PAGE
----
The exploits and misadventures of a short-fused hotelier.
"A satisfied customer, dear...we should have him stuffed!"
12 episodes of 30 minute duration. BBC TV 1976-79.
As quintessentially British as the location for its deceptively simple, but brilliantly effective premise, 'Fawlty Towers' ranks as one of the most consistently hilarious thirty-minutes of comedy to have ever graced the television screen.
Created by John Cleese and his then wife, Connie Booth, the idea occurred to Cleese during a location shoot in Torquay for 'Monty Python's Flying Circus', where he met the owner of a hotel, Donald Sinclair, that he later described as "the most marvellously rude man I've ever met". Sinclair's antics included him throwing a timetable at a guest who asked when the next bus to town would arrive and throwing Eric Idle's briefcase into the street because he believed it contained a bomb. In a suitably surreal way - given the people involved, the briefcase itself did indeed contain a bomb - a creative one, which, when it eventually exploded resulted it the birth of a genuinely monumental comic creation - namely, one Basil Fawlty, esq.
At the time, Cleese was also a writer on the sitcom 'Doctor at Large' for London Weekend Television. An early prototype of the Basil Fawlty character (played by Timothy Bateson) was developed in the episode 'No Ill Feeling.' As embodied by Cleese, Basil Fawlty was repulsively oily. A near psychopathically hyper-active, middle-aged, stick insect caricature of a genuine human being with pretensions beyond both his social and moral status. He was also breath-takingly painfully funny, whether charmlessly fawning over his upper class guests or frustratedly heaping abuse on the- 'riff-raff we get around here' - Fawlty was a figure myopically unaware of his own pathetically obvious ineptness.
With the finely balanced interplay between Cleeseís creation and a supporting cast spearheaded by Basilís shrewish wife Sybil (Prunella Scales), waitress Polly (Booth), stereotypical Spanish waiter; the chronically browbeaten Manuel (Andrew Sachs), and a number of 'resident hotel guests', the series was a huge and richly deserved success.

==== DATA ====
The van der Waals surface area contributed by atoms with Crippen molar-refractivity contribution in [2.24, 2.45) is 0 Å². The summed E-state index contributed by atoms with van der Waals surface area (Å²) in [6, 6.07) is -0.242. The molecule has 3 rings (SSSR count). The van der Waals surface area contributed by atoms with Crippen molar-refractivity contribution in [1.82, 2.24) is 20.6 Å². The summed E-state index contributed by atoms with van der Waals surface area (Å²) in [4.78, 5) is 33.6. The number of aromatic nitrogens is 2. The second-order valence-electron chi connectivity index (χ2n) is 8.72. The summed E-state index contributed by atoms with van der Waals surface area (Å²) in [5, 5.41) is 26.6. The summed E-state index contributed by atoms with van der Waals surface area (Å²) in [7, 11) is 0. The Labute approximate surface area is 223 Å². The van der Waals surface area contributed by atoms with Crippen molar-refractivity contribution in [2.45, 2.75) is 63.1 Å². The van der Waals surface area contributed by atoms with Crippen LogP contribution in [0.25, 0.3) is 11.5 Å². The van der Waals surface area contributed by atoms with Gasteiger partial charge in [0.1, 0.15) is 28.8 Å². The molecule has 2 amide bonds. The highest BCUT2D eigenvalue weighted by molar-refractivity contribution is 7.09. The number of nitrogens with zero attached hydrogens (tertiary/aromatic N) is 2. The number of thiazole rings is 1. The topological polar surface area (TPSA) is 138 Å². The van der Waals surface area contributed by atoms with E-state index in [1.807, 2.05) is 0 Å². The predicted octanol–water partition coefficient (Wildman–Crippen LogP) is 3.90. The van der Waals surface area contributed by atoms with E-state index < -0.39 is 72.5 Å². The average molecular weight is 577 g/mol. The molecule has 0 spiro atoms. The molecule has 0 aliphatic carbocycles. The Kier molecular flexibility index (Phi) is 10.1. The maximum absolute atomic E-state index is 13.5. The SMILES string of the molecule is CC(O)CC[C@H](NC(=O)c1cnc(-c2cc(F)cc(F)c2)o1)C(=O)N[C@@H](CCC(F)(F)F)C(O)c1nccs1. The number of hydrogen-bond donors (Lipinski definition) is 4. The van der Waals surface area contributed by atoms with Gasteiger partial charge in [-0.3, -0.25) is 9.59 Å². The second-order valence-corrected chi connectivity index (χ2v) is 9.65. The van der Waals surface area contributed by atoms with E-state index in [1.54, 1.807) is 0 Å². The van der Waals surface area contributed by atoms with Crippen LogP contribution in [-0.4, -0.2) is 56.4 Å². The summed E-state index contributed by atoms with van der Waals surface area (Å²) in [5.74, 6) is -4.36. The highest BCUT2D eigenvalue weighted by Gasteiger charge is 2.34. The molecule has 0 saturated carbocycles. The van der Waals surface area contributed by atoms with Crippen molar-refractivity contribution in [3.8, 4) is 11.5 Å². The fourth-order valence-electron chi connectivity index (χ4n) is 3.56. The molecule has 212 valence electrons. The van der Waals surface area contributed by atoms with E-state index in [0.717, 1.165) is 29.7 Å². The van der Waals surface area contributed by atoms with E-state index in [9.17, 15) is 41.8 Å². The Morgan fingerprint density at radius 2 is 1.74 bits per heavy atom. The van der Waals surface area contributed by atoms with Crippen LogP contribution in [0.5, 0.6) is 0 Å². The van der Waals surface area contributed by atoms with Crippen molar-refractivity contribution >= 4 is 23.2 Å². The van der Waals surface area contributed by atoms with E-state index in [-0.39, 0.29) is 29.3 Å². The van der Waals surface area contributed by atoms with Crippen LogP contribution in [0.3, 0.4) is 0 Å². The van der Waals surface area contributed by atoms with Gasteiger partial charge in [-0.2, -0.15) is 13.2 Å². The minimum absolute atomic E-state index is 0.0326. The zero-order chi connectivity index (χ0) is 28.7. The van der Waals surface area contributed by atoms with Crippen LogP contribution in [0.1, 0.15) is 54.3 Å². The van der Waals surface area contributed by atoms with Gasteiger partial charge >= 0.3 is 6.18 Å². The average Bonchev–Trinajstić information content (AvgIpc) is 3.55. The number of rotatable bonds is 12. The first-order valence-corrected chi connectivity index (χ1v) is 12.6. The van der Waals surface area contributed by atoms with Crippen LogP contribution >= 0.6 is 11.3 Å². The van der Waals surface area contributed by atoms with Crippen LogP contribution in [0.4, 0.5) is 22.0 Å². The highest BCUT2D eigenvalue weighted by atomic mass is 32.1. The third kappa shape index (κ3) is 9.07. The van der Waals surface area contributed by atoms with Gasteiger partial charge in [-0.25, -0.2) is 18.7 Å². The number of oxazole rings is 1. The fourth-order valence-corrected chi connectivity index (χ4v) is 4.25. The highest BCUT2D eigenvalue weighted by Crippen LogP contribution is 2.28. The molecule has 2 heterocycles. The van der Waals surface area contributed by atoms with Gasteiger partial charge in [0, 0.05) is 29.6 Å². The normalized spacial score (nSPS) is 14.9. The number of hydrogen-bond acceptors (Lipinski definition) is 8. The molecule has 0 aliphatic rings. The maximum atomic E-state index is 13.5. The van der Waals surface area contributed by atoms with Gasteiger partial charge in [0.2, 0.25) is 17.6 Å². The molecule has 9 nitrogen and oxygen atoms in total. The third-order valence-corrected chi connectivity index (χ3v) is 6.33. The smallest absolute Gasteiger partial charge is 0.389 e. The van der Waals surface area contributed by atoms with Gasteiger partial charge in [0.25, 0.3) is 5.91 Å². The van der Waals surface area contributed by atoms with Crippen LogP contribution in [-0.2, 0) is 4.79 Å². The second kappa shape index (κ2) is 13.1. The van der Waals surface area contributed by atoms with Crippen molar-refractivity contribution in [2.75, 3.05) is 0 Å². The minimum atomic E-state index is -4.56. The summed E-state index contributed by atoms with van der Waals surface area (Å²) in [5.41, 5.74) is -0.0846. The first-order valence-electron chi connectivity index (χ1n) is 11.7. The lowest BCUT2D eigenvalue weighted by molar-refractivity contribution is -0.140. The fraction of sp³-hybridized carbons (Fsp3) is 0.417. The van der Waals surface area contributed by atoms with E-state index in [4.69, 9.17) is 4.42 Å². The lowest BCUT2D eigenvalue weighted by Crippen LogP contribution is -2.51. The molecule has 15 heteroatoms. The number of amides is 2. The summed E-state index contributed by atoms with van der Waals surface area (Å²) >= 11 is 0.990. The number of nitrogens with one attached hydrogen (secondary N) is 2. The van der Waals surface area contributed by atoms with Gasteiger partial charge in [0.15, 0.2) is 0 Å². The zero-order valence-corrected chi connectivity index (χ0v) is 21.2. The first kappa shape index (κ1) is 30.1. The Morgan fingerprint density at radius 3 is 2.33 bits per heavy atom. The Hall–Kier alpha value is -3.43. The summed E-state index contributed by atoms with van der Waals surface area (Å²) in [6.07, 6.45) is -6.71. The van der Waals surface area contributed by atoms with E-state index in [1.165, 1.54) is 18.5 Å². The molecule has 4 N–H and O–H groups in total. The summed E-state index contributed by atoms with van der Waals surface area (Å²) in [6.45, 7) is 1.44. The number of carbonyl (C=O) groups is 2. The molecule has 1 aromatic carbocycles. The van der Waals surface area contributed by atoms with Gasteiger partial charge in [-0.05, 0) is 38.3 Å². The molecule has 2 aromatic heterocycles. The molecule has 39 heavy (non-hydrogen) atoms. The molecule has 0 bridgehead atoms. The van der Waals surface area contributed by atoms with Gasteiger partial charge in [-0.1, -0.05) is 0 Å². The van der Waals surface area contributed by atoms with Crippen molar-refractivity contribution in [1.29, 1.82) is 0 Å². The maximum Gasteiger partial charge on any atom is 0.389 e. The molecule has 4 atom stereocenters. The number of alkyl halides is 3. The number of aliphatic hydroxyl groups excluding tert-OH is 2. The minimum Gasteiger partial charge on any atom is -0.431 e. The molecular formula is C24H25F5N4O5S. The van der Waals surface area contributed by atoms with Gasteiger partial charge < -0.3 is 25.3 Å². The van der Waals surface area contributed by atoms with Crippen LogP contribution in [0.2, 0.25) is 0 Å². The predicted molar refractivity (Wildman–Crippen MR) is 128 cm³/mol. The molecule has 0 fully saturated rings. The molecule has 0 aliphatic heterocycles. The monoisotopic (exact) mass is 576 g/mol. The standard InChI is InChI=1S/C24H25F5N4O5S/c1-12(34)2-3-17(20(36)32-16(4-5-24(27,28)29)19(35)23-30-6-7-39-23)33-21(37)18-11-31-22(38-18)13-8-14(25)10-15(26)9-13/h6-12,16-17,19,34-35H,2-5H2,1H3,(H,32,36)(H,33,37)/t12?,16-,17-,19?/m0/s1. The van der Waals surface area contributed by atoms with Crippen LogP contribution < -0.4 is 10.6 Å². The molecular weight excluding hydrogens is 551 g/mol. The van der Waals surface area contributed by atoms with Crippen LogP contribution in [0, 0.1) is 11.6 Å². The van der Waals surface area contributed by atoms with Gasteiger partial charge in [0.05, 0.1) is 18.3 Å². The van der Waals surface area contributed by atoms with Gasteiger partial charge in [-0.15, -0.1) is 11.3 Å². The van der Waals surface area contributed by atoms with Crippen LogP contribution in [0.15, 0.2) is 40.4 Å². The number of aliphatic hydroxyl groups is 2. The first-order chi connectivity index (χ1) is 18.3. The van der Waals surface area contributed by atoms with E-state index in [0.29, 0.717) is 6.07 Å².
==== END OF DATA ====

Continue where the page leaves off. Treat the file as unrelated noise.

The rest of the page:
Bill Cotton, the BBC's Head of Light Entertainment in the mid-1970s, however, said that when he read the first scripts he could see nothing funny in them, but trusting that Cleese knew what he was doing (having come into this fresh from helping rip up the TV comedy form book with his fellow Pythons), he gave the go-ahead. The series on first broadcast received mixed critical reaction. The critic from Television Today, in an article on 14th September 1976, wrote: "devoid of everything that makes good modern comedy. The programme is reminiscent of the post-war university drama society production...writing that has no vestige of wit or skill about it and set pieces that are protracted and neither funny nor slapstick; the whole is pervaded by ill-humour." And while Clive James writing in The Observer said the second episode had him "retching with laughter" Richard Ingrams, then television reviewer for The Spectator, was as equally unimpressed as the Television Today critic. (Cleese got his revenge by naming one of the guests in the second series 'Mr Ingrams', who is caught in his room with a blow up doll).
The critics may not have liked the series but viewers gave it a resounding 'Yes!' The series also picked up three BAFTAs. Each of the two series were awarded the BAFTA in the category for "Best Situation Comedy" while John Cleese won the BAFTA for "Best Light Entertainment Performance" in 1976. More recently, in a list of the 100 Greatest British Television Programmes drawn up by the British Film Institute in 2000, 'Fawlty Towers' was placed first. It was also voted fifth in the BBC's Britain's Best Sitcom poll in 2004 and second only to 'Frasier' in The Ultimate Sitcom poll of comedy writers in January 2006. Basil Fawlty came top of the Britain's Funniest Comedy Character poll, held by Five on 14 May 2006. In a 2008 online poll from Television Heaven to find the Greatest TV Shows Of All Time, 'Fawlty Towers' was placed 11th.
Cleese did not want to take the show beyond the two all too brief series that the BBC produced between 1975-1979. The anarchic humour of 'Fawlty Towers' sliced through class and social structures like a hot knife through butter, tickling the nationís collective funny bone by sheer dint of pure quality and the fact that Basil (whether through deed or word) is so fundamentally British.
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